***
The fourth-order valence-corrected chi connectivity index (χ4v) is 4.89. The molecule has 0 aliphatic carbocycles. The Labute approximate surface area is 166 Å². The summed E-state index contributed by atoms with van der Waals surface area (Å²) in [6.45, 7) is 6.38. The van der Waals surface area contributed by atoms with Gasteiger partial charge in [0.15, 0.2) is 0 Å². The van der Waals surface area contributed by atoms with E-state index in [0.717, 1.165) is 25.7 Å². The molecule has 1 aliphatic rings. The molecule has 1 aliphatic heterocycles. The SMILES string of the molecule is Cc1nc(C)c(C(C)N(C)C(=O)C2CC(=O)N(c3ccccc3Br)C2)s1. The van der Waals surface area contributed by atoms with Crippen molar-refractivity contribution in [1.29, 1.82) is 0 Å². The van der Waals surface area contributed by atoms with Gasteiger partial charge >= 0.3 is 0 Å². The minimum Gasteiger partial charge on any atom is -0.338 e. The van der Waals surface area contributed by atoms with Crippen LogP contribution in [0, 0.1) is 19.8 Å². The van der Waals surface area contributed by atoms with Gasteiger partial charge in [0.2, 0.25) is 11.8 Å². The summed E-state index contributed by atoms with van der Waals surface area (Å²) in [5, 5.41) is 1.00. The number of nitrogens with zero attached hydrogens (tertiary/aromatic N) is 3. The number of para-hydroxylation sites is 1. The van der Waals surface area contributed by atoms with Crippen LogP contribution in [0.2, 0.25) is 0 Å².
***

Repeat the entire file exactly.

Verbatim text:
The fourth-order valence-corrected chi connectivity index (χ4v) is 4.89. The molecule has 0 aliphatic carbocycles. The Labute approximate surface area is 166 Å². The summed E-state index contributed by atoms with van der Waals surface area (Å²) in [6.45, 7) is 6.38. The van der Waals surface area contributed by atoms with Gasteiger partial charge in [0.15, 0.2) is 0 Å². The van der Waals surface area contributed by atoms with E-state index in [0.717, 1.165) is 25.7 Å². The molecule has 1 aliphatic rings. The molecule has 1 aliphatic heterocycles. The SMILES string of the molecule is Cc1nc(C)c(C(C)N(C)C(=O)C2CC(=O)N(c3ccccc3Br)C2)s1. The van der Waals surface area contributed by atoms with Crippen molar-refractivity contribution in [1.29, 1.82) is 0 Å². The van der Waals surface area contributed by atoms with Gasteiger partial charge >= 0.3 is 0 Å². The minimum Gasteiger partial charge on any atom is -0.338 e. The van der Waals surface area contributed by atoms with Crippen LogP contribution in [0, 0.1) is 19.8 Å². The van der Waals surface area contributed by atoms with Gasteiger partial charge in [0.2, 0.25) is 11.8 Å². The summed E-state index contributed by atoms with van der Waals surface area (Å²) in [5, 5.41) is 1.00. The number of nitrogens with zero attached hydrogens (tertiary/aromatic N) is 3. The number of para-hydroxylation sites is 1. The van der Waals surface area contributed by atoms with Crippen LogP contribution in [0.2, 0.25) is 0 Å².